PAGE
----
As it stands, there are three potential grounds to be litigated:
- Breach of contractual duty
The first ground that Russian Depositors may consider is whether the 9.9% levy on deposits over €100.000 amounts to a breach of contractual duty by the Cypriot Central Bank, Cypriot Government or European institutions.
With a wealth of potential interim remedies at their disposal under English law, such as freezing orders and interim injunctions, there are a number of avenues for Russian Depositors to explore in the English Courts.
However, issuing proceedings for breach of contract in the English Courts this gives rise to two possible defences:
- The doctrine of frustration
The overriding principle of the doctrine of frustration under English law is that a contract will be frustrated because performance would now be ‘radically different' from what was set out in the original contract.
Whilst a defence under the doctrine of frustration seems plausible, in our experience it is only applied in strict and limited circumstances. As such, the measures imposed by the Cypriot Government are unlikely to amount to frustration of a contract. These measures may make a contract more difficult to perform, but in general they will not render the contract impossible or illegal, nor are they likely to defeat the common purpose of the contract.
- Force majeure – express contractual provision
The legal concept of ‘force majeure' provides that where events make the performance of a contract impossible, the obligations of the contract will be suspended or terminated. The legal concept of force majeure is not recognised under English law unless it is expressly provided for in the contract.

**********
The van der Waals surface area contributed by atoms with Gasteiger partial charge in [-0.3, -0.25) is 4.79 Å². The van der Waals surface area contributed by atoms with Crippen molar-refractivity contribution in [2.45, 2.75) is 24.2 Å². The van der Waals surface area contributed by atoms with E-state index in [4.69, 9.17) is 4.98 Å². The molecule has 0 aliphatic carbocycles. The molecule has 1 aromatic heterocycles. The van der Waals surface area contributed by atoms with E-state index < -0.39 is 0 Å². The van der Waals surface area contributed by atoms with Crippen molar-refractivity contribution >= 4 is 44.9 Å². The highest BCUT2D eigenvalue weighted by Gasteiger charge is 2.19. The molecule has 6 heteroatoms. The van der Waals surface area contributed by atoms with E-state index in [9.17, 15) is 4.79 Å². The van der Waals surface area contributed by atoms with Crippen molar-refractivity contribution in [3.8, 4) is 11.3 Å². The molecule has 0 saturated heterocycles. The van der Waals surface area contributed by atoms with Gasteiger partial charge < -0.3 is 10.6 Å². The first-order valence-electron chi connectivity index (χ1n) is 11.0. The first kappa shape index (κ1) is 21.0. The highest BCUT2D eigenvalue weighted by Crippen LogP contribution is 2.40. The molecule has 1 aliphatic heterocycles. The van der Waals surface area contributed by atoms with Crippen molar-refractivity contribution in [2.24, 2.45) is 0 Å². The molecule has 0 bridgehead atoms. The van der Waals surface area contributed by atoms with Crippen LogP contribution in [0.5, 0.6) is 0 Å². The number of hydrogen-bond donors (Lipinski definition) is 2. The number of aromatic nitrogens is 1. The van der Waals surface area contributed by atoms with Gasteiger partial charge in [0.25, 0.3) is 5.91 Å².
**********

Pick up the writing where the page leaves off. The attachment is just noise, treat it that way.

The classic formulation of such a clause will refer to such circumstances as: abnormal weather conditions; acts of terrorism; war; acts of God; and any law or any action taken by a Government or public authority.
Clearly, Law 17(I)/2013, Law 12(I)/2013 and the 9.9% levy on deposits in excess of €100.000 could amount to ‘any law or any action taken by a Government or public authority'.
However, the counter argument is that these measures relate to economic or market circumstances. Under English law, it is an established principle that a change in economic or market circumstances, affecting the profitability of a contract or the ease with which the parties' obligations can be performed, is not regarded as being a force majeure event.
Having dealt with the nuances of force majeure clauses on a regular basis we think that is a better argument that the events arising as a consequence of the Cypriot banking crisis are both economic and actions taken by a Government or public authority. In these circumstances, it is possible that such a force majeure clause could be relied upon by a defendant.
The second ground that Russian Depositors may consider is whether there has been any negligence on the part of the banks, directors of the banks, auditors, or Cypriot Government officials which caused the Cypriot banking crisis.
In order to plead this case successfully, Russian Depositors will have to prove that the prospective defendant(s) owed them a duty of care.
The Russian Depositors will have to prove that they relied on the advice of the prospective defendant(s), and but for that advice, they would not have made such investments.
The final ground that Russian Depositors may consider is for unlawful expropriation under private international law.
Expropriation is broadly defined as an act by a government entity that substantially deprives a foreign investor of its ownership, control, or economic benefit in an investment or property located in the governmental entity's jurisdiction.